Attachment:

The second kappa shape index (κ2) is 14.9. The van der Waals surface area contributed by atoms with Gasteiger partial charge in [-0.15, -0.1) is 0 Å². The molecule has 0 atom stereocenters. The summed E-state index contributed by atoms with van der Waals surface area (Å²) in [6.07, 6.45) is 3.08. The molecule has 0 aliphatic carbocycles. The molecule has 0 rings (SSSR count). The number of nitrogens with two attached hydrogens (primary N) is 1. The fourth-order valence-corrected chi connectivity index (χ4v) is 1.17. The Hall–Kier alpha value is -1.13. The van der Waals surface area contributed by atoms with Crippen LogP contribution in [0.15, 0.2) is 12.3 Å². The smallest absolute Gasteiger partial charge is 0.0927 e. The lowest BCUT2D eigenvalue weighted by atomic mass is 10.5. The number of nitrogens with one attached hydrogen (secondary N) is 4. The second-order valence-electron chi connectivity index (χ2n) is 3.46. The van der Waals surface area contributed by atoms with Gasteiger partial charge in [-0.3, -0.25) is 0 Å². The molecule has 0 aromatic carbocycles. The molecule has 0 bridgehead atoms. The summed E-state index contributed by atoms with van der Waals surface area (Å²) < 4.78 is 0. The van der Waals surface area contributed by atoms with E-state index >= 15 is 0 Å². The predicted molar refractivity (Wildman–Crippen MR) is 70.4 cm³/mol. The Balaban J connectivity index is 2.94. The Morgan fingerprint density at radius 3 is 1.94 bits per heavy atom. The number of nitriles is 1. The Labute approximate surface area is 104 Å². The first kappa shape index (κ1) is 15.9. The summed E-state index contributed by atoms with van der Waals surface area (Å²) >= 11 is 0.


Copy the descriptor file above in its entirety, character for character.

The second kappa shape index (κ2) is 14.9. The van der Waals surface area contributed by atoms with Gasteiger partial charge in [-0.15, -0.1) is 0 Å². The molecule has 0 atom stereocenters. The summed E-state index contributed by atoms with van der Waals surface area (Å²) in [6.07, 6.45) is 3.08. The molecule has 0 aliphatic carbocycles. The molecule has 0 rings (SSSR count). The number of nitrogens with two attached hydrogens (primary N) is 1. The fourth-order valence-corrected chi connectivity index (χ4v) is 1.17. The Hall–Kier alpha value is -1.13. The van der Waals surface area contributed by atoms with Crippen LogP contribution in [0.15, 0.2) is 12.3 Å². The smallest absolute Gasteiger partial charge is 0.0927 e. The lowest BCUT2D eigenvalue weighted by atomic mass is 10.5. The number of nitrogens with one attached hydrogen (secondary N) is 4. The second-order valence-electron chi connectivity index (χ2n) is 3.46. The van der Waals surface area contributed by atoms with Gasteiger partial charge in [-0.3, -0.25) is 0 Å². The molecule has 0 aromatic carbocycles. The molecule has 0 bridgehead atoms. The summed E-state index contributed by atoms with van der Waals surface area (Å²) < 4.78 is 0. The van der Waals surface area contributed by atoms with E-state index >= 15 is 0 Å². The predicted molar refractivity (Wildman–Crippen MR) is 70.4 cm³/mol. The Balaban J connectivity index is 2.94. The Morgan fingerprint density at radius 3 is 1.94 bits per heavy atom. The number of nitriles is 1. The Labute approximate surface area is 104 Å². The first kappa shape index (κ1) is 15.9. The summed E-state index contributed by atoms with van der Waals surface area (Å²) >= 11 is 0.